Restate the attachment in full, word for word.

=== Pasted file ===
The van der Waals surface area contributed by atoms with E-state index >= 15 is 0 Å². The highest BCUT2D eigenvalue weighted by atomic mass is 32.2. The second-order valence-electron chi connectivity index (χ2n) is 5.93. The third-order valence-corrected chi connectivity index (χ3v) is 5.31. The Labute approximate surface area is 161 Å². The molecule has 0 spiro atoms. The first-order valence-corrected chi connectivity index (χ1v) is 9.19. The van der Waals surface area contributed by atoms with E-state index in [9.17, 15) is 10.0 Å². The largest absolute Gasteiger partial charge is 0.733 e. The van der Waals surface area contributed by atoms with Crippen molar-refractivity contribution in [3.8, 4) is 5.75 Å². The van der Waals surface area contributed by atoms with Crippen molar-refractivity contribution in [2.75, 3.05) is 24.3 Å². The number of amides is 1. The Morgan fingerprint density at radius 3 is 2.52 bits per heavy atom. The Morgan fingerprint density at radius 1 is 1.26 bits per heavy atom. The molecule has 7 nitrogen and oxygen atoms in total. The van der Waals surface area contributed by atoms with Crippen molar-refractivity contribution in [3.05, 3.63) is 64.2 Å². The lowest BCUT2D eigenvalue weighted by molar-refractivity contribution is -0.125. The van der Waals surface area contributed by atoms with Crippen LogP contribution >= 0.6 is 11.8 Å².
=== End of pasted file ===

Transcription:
The van der Waals surface area contributed by atoms with E-state index >= 15 is 0 Å². The highest BCUT2D eigenvalue weighted by atomic mass is 32.2. The second-order valence-electron chi connectivity index (χ2n) is 5.93. The third-order valence-corrected chi connectivity index (χ3v) is 5.31. The Labute approximate surface area is 161 Å². The molecule has 0 spiro atoms. The first-order valence-corrected chi connectivity index (χ1v) is 9.19. The van der Waals surface area contributed by atoms with E-state index in [9.17, 15) is 10.0 Å². The largest absolute Gasteiger partial charge is 0.733 e. The van der Waals surface area contributed by atoms with Crippen molar-refractivity contribution in [3.8, 4) is 5.75 Å². The van der Waals surface area contributed by atoms with Crippen molar-refractivity contribution in [2.75, 3.05) is 24.3 Å². The number of amides is 1. The Morgan fingerprint density at radius 3 is 2.52 bits per heavy atom. The Morgan fingerprint density at radius 1 is 1.26 bits per heavy atom. The molecule has 7 nitrogen and oxygen atoms in total. The van der Waals surface area contributed by atoms with Crippen molar-refractivity contribution in [3.05, 3.63) is 64.2 Å². The lowest BCUT2D eigenvalue weighted by molar-refractivity contribution is -0.125. The van der Waals surface area contributed by atoms with Crippen LogP contribution >= 0.6 is 11.8 Å².